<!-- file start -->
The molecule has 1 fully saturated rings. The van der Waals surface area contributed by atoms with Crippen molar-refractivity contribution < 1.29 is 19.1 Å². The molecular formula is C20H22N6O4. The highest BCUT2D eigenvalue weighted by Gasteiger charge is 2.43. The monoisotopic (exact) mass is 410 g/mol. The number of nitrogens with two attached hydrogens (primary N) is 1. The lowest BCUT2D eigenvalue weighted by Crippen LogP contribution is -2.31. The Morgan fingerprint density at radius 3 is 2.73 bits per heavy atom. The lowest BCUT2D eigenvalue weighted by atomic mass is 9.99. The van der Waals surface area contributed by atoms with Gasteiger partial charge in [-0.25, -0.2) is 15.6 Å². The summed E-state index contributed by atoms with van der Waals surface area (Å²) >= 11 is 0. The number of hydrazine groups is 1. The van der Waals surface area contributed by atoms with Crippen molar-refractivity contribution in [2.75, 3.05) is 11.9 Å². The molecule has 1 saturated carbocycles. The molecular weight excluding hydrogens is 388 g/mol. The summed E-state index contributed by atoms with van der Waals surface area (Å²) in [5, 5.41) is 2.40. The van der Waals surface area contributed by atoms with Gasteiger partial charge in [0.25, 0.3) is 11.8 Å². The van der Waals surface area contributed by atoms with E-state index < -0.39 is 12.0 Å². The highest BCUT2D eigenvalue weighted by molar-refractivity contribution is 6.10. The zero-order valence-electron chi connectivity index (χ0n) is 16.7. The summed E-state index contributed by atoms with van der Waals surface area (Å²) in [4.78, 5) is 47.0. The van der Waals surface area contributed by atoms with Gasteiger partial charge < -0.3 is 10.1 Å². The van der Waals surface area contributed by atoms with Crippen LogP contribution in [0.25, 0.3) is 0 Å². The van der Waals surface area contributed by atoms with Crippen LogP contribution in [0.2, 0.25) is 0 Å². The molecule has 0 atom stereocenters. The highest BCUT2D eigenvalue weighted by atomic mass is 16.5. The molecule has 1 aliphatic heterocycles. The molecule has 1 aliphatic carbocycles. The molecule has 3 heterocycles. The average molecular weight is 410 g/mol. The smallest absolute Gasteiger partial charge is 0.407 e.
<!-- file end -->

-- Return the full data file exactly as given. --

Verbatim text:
The molecule has 1 fully saturated rings. The van der Waals surface area contributed by atoms with Crippen molar-refractivity contribution < 1.29 is 19.1 Å². The molecular formula is C20H22N6O4. The highest BCUT2D eigenvalue weighted by Gasteiger charge is 2.43. The monoisotopic (exact) mass is 410 g/mol. The number of nitrogens with two attached hydrogens (primary N) is 1. The lowest BCUT2D eigenvalue weighted by Crippen LogP contribution is -2.31. The Morgan fingerprint density at radius 3 is 2.73 bits per heavy atom. The lowest BCUT2D eigenvalue weighted by atomic mass is 9.99. The van der Waals surface area contributed by atoms with Gasteiger partial charge in [-0.25, -0.2) is 15.6 Å². The summed E-state index contributed by atoms with van der Waals surface area (Å²) >= 11 is 0. The number of hydrazine groups is 1. The van der Waals surface area contributed by atoms with Crippen molar-refractivity contribution in [2.75, 3.05) is 11.9 Å². The molecule has 1 saturated carbocycles. The molecular weight excluding hydrogens is 388 g/mol. The summed E-state index contributed by atoms with van der Waals surface area (Å²) in [5, 5.41) is 2.40. The van der Waals surface area contributed by atoms with Gasteiger partial charge in [0.25, 0.3) is 11.8 Å². The van der Waals surface area contributed by atoms with E-state index < -0.39 is 12.0 Å². The highest BCUT2D eigenvalue weighted by molar-refractivity contribution is 6.10. The zero-order valence-electron chi connectivity index (χ0n) is 16.7. The summed E-state index contributed by atoms with van der Waals surface area (Å²) in [4.78, 5) is 47.0. The van der Waals surface area contributed by atoms with Gasteiger partial charge < -0.3 is 10.1 Å². The van der Waals surface area contributed by atoms with Crippen LogP contribution in [0.25, 0.3) is 0 Å². The van der Waals surface area contributed by atoms with Crippen LogP contribution in [0.2, 0.25) is 0 Å². The molecule has 0 atom stereocenters. The highest BCUT2D eigenvalue weighted by atomic mass is 16.5. The molecule has 1 aliphatic heterocycles. The molecule has 1 aliphatic carbocycles. The molecule has 3 heterocycles. The average molecular weight is 410 g/mol. The smallest absolute Gasteiger partial charge is 0.407 e.